When I married my husband oh-so-many years ago, I inherited many new relatives—among them, the Guncles. The Guncles quickly became my favorite people; they were warm and genuine, quick with conversation, wonderful cooks, and great with children. They had both been teachers and business owners and were full of funny stories about classrooms and kids…and sprinkled in once or twice, a sobering anecdote about the discrimination they had lived with most of their lives. My kids have grown up with and adore the Guncles, never thinking that their relationship is any different from any others. In fact, after they quietly married a few years ago in Massachusetts, my youngest daughter only wondered if Uncle C. had worn a dress. The Guncles, both now in their early 70s, were finally able to marry after being together more than fifty years. Having spent their lives knowing they were not viewed as equals in this country, they already had medical and legal powers of attorney to grant them the ability to take care of each other the ways most married people take for granted. I’m not even sure they knew how much the choice to be married meant to them until it was there, in front of them. But, certainly it meant something much more than legal and tax implications, just as it does to any of us who choose to marry. It is incomprehensible that for the majority of our country, that choice still isn’t extended to lesbian or gay couples.
You’d think by now, we have this equality thing down. We’ve done it before; it’s like learning first grade math: 2 + 7 = 9, therefore, 7 + 2 also = 9, as does 2 + 4 + 3, 3 + 4 + 2, and so on. They all equal nine. We are black, yellow, red, male, female, transgender, Chinese, Ethiopian, Jew, Christian, Muslim, atheist, straight, bisexual, gay, we are all equal people. It’s not a difficult concept; we’ve been over the lesson many times, and yet still we march on with this ridiculous parade, waiting for those in denial to catch up to the indisputable facts. As we watch and read the news of the Supreme Court deliberating over Proposition 8 and the Defense of Marriage Act (clearly discriminatory), how can we not lament our own stupidity? We are the nation who consistently purports ourselves to be defenders of the world. We swoop into countries blathering about our equal opportunity, our democracy and freedom, but we rarely defend our own. We hold ourselves up as a shining example of these things we are supposed to stand for, but we haven’t lived up to those ideals. Rather, we rip each other apart over guns and healthcare, and the right to rule our own bodies; we allow our children to go hungry, and to be molested and abused in closets, behind the curtains of liturgies and flowing robes. Even now, there are those among us more concerned about defiling the sanctified definition of a precious word (marriage) than our neighbor having equal rights. Marriage is not defined by race or gender, it is defined by an intimate relationship between two people, and their choice to make a life together. Just as families have evolved over time, so shall marriage. And as has happened in the past, regardless of the current laws or definitions, the discriminated people in this country have already begun their forward march. They’re not waiting to create the relationships and families of the future. For the latecomers, their children are explaining the obvious: “Our family is just like yours.” They know we must—we will—join them.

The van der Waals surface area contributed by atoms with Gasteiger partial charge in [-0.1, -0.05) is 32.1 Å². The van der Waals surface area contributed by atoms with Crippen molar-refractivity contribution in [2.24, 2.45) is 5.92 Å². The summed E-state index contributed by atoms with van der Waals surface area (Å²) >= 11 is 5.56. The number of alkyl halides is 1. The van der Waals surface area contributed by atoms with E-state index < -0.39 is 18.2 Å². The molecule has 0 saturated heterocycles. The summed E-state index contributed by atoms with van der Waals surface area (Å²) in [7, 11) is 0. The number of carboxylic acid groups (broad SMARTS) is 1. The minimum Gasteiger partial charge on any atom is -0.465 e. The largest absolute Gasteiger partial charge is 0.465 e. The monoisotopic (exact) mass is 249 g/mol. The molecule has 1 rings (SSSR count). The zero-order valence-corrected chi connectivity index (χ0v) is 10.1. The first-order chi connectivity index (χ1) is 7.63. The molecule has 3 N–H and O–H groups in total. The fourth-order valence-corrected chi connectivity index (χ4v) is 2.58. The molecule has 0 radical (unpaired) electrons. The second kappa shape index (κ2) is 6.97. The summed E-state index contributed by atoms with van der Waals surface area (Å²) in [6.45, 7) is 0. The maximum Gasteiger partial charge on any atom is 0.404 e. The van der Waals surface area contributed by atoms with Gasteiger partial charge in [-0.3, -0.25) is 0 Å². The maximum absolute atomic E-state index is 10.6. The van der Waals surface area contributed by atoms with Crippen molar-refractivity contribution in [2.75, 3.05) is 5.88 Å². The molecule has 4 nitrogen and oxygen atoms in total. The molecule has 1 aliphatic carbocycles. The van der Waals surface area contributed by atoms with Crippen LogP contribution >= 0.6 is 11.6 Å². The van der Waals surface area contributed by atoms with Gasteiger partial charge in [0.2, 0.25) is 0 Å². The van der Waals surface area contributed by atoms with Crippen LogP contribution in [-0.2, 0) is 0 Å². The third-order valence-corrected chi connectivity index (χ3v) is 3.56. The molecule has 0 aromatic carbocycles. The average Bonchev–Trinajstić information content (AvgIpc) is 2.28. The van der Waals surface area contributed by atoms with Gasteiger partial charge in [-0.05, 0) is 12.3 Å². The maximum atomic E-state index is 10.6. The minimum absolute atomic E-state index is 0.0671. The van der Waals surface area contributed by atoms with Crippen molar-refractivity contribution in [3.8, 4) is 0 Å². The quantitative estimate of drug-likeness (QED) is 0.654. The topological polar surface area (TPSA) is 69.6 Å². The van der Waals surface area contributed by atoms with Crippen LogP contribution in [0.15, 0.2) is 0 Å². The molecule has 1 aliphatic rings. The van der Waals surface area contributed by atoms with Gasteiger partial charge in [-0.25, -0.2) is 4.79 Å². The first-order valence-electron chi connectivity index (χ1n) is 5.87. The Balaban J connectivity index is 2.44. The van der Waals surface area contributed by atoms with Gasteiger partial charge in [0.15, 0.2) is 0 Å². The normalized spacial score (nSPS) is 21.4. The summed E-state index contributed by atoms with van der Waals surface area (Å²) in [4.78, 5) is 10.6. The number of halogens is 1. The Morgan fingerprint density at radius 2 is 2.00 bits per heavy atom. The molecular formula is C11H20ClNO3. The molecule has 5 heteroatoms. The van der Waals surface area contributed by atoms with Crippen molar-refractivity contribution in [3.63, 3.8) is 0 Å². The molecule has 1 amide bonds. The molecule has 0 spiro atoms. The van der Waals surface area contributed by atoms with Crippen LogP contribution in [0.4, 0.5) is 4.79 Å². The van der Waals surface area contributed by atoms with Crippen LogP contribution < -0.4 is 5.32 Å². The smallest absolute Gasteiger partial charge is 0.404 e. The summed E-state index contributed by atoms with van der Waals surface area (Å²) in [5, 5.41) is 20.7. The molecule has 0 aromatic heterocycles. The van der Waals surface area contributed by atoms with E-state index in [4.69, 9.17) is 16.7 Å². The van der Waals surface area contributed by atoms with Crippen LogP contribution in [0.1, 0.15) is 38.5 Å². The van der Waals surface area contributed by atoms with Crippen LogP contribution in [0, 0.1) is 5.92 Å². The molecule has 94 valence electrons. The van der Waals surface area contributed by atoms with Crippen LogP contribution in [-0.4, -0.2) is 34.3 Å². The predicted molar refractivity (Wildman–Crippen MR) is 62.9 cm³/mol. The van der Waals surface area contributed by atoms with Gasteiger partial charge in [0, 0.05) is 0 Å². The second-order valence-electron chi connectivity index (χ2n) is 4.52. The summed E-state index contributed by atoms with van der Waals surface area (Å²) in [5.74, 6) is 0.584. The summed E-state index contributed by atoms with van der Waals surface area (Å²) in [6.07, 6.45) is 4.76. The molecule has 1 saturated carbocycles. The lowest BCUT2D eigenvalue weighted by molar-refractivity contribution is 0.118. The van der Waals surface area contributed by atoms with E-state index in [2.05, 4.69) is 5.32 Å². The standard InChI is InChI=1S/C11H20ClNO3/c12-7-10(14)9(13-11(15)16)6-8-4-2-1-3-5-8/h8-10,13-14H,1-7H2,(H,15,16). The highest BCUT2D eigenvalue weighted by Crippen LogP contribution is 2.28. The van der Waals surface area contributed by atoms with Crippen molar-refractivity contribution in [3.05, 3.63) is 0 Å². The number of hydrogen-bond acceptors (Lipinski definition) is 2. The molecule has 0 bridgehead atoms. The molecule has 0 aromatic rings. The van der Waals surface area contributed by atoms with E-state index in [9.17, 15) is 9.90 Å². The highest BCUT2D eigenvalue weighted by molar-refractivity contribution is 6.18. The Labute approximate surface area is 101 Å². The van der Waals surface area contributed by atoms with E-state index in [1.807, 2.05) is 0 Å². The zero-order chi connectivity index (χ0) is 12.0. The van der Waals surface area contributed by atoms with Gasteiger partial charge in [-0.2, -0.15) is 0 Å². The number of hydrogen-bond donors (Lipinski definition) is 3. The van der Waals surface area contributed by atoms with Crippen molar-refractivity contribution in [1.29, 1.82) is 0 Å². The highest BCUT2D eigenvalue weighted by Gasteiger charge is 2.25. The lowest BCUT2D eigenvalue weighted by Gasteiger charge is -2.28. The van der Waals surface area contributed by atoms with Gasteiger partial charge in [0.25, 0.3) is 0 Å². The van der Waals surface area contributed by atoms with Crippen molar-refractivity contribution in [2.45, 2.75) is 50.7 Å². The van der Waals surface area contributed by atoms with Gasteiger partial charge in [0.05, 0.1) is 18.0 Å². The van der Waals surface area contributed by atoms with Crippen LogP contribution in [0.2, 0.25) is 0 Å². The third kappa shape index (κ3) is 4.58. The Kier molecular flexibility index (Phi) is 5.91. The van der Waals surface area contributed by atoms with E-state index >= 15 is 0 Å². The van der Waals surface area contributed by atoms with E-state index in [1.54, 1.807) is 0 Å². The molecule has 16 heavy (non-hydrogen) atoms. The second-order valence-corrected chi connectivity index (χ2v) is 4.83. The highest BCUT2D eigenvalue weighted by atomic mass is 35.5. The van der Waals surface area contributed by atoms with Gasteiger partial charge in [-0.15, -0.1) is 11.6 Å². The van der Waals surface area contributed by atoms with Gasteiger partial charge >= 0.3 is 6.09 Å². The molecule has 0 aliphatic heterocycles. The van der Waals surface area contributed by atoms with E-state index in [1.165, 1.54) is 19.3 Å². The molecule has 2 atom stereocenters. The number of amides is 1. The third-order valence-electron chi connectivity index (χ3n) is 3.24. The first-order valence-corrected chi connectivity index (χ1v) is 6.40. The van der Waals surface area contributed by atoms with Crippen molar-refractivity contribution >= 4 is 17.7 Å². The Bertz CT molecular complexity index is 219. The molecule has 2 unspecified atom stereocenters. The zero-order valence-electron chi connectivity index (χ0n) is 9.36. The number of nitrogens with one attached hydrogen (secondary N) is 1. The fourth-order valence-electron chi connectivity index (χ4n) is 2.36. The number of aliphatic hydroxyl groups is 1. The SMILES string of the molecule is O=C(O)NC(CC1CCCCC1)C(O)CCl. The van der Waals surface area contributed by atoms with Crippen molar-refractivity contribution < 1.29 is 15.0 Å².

It is not an act of courage to stand up for marriage equality now; it is simply common sense. As much as I love our President, more than being proud of him for finally declaring his support last year, I felt: “What took you so long?” (Hillary Clinton, so it goes with you.) The courageous people began their fight back in the 1950s, yet here we still are today, trying convince the misguided holdouts that gay and lesbian people deserve the same rights as the straights. Our continued prejudices have caused our children so much despair that an alarming number of them have killed (or attempted to kill) themselves rather than be persecuted for their differences. That we continue to have to deliberate this issue is a detriment to us all, and the lack of support and immediate action is, once again, teaching the wrong lesson to our children. Why, after every battle for equality this country has been through, after all the acts of courage, violence and bloodshed throughout our history, is it still so difficult for us to see each other as equals?
If I could say anything to those Supreme Court justices going back and forth this week, it would be, “Can’t we just skip all this and get to the good part?” Can we just stop mucking around and go directly where we need to be—where we know we’re inevitably going? We’ve been through this before. This is not an issue of states’ rights; this is an issue of human rights. We don’t allow states to decide interracial or interfaith couples cannot marry, and we cannot allow states to discriminate against gay and lesbian couples. Don’t drag this out one moment longer. We are past the point of needing to go through all these machinations to become the country of equal opportunity we claim to be.